What responsibility? As we were constantly told during the Social Security debate, this program is a form of government insurance for old age (and things like disabilities, etc.). The amount of money you put in is related to the amount of money you get out. The cap is in place because of that reason.

If you want to turn SS into a government program that helps old people in poverty with a payment, then fine. Let’s restructure the program so that the rich don’t get it. That way there is more for those who really need it. But if you are goig to have a system that’s sold to the public as a social insurance program for all and have the payment out related to your contribution, then there should really be a cap in place.

Yes, let’s. Can I count on your vote? :slight_smile:

Here in California, base pay for a regular fire fighter, I don’t think so…

But they usually work a ton of overtime, and if you add that in, or count other benefits, than possibly.

From http://www.signonsandiego.com/uniontrib/20060325/news_1n25fire.html :

My understanding is that $102,000 is the 2008 cap per wage earner. But I’m no expert on tax policy, so I welcome correction.

A fair question. I live in Manhattan very comfortably on much less than six figures, for what it’s worth. I’d be curious to see some numbers on cost of living.
mlees, thanks for the stats. Do those salary figures include benefits or not? Are benefits taxed under FICA?

To go back to the original question, the payroll of all public employees of San Jose, and many other California cities, was recently made public, because of a California Supreme Court decision.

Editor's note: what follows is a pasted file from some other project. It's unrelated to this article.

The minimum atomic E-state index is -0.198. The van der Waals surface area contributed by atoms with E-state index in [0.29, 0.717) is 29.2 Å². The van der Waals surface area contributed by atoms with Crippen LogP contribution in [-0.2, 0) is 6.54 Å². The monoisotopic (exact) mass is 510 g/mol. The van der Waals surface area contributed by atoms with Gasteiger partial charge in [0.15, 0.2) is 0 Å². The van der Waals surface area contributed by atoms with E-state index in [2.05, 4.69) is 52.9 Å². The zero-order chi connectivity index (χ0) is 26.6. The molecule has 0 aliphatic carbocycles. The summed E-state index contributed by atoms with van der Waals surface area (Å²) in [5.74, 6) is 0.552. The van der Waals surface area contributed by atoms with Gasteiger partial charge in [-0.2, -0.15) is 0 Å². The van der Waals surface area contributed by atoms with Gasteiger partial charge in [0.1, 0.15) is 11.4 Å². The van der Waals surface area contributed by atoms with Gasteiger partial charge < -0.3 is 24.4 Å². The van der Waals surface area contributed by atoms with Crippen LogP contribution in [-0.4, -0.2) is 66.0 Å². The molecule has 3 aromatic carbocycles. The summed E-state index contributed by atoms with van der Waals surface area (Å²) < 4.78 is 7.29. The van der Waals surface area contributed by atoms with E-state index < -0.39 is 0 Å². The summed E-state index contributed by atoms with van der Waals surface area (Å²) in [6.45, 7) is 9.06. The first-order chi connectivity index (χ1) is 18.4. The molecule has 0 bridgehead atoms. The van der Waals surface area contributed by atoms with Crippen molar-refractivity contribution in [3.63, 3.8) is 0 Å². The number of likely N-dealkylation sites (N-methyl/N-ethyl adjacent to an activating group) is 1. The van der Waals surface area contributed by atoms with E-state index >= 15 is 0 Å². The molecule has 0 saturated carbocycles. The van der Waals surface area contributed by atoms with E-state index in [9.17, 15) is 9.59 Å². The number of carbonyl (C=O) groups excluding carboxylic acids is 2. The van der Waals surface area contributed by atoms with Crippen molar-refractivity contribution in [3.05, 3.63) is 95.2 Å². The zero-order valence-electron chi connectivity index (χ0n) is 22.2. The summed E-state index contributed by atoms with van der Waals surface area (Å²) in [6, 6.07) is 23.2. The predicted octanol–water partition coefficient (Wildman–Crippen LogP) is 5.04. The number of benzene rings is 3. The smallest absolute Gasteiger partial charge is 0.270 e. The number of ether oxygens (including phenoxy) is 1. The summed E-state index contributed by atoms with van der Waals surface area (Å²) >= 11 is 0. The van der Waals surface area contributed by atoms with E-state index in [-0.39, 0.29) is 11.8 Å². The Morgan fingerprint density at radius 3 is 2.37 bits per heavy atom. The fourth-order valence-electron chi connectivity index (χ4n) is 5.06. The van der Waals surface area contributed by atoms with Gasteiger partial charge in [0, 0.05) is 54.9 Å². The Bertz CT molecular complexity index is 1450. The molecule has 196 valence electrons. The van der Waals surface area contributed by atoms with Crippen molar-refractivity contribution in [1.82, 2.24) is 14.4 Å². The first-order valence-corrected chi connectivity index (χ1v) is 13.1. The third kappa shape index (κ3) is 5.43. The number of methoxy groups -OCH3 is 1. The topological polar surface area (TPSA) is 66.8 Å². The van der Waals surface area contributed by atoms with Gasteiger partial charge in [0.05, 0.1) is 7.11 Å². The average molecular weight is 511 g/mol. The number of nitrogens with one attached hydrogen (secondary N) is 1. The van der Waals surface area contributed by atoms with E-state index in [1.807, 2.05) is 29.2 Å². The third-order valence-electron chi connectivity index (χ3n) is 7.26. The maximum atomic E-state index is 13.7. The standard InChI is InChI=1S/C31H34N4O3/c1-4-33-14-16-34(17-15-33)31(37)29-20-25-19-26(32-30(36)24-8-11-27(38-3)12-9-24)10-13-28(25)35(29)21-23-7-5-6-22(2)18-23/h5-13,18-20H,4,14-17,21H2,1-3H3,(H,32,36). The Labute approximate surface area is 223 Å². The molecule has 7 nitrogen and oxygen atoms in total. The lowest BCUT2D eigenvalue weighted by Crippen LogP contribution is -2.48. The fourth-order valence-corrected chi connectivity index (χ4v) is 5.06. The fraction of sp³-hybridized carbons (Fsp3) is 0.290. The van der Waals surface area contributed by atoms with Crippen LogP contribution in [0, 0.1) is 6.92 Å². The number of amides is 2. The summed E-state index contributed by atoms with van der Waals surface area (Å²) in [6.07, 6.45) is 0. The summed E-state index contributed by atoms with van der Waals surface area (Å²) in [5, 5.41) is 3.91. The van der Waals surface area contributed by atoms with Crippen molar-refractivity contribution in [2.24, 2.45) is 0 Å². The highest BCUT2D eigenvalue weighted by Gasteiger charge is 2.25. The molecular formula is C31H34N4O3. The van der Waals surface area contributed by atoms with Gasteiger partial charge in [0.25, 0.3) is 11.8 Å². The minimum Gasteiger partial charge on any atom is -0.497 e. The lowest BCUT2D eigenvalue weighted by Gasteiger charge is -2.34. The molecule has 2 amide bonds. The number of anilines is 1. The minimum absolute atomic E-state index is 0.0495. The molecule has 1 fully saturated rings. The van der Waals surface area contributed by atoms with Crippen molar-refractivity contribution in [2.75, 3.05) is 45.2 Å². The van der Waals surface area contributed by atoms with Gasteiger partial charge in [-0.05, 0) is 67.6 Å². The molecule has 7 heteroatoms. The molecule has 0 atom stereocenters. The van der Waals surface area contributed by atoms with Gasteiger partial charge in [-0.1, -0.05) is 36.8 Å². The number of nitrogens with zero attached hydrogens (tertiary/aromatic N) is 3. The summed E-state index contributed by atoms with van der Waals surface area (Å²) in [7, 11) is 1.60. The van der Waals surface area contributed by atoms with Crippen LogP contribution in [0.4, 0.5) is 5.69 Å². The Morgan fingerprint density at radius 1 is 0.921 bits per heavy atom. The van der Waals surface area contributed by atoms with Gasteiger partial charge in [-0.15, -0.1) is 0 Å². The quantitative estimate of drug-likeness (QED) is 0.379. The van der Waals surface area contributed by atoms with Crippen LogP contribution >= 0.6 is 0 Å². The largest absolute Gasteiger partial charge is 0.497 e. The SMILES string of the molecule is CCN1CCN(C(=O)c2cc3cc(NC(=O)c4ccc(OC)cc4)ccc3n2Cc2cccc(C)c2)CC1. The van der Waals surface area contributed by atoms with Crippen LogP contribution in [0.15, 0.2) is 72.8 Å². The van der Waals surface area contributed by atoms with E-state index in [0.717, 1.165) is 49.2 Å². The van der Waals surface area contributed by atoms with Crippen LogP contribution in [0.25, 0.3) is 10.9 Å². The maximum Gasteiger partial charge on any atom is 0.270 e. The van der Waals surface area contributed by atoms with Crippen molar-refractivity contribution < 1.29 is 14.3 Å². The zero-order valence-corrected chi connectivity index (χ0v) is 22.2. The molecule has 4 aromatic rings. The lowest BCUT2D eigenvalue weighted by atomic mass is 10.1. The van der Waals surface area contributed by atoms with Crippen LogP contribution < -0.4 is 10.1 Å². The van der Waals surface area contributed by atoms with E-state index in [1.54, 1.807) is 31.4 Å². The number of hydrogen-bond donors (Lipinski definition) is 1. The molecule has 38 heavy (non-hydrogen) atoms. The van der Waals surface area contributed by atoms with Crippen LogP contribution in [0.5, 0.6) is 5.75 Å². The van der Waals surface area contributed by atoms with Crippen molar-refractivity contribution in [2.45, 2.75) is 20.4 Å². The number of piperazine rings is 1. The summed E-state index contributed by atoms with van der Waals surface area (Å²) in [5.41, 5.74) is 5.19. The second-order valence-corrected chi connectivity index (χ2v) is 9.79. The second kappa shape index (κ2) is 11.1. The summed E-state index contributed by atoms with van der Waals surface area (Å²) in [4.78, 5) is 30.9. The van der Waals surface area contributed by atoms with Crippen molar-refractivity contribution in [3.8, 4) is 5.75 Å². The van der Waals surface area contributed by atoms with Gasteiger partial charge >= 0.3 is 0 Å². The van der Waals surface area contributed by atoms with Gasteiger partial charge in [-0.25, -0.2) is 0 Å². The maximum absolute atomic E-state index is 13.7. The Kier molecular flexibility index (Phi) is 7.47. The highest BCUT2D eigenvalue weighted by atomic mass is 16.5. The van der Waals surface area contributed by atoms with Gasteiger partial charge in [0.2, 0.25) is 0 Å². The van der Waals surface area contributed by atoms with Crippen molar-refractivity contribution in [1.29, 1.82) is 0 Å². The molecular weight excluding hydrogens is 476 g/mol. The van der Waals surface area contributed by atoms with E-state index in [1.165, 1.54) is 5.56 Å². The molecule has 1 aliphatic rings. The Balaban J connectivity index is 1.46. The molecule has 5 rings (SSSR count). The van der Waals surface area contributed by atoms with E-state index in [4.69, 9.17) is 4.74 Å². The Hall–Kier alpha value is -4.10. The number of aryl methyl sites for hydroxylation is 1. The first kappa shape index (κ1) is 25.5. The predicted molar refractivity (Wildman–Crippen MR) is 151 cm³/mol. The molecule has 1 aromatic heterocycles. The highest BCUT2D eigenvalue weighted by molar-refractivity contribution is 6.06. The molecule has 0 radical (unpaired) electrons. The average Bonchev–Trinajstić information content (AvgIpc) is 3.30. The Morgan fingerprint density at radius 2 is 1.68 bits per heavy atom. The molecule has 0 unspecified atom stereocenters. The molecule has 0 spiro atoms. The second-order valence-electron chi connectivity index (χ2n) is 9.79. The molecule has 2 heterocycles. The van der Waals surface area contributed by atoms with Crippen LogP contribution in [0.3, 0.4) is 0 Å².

It turns out that there are MANY firefighters that make more than $102,000. True, it’s not the salary for a starting position, but lots of people higher up in ranks make that, and much more.

Ed

You can. If I was dictator, I’d do away with it completely. But since that will never happen, I think it makes sense to stop pretending that every single old person in this country deserves to get SS (and, while we are at it, Medicaid). I think that to qualify for both of these programs you should have to prove that you have a low income and few assets. Not as low as Medicaid, but there is no reason that Warren Buffet should qualify for either program. Phase this in over the next twenty to thirty years, move away from payroll taxes and pay for both programs out of general revenue, raise the retirement age to the mid-70s, and I think we’d be in a lot better position than we are today. It would cost less for taxpayers (pleasing conservatives) and still give the poor a safety net (pleasing liberals). But of course the AARP would never go for this type of middle ground proposal, so it will never happen.

Exactly what I was thinking, along with the fact that this is why central planning for governments is such a stupid idea. A hundred grand is a completely different thing in Manhattan than it is in rural North Carolina. Taxing them the same is far more onerous on one than the other. It’s too bad that the notion of “equal protection under the law” doesn’t extend to issues like this.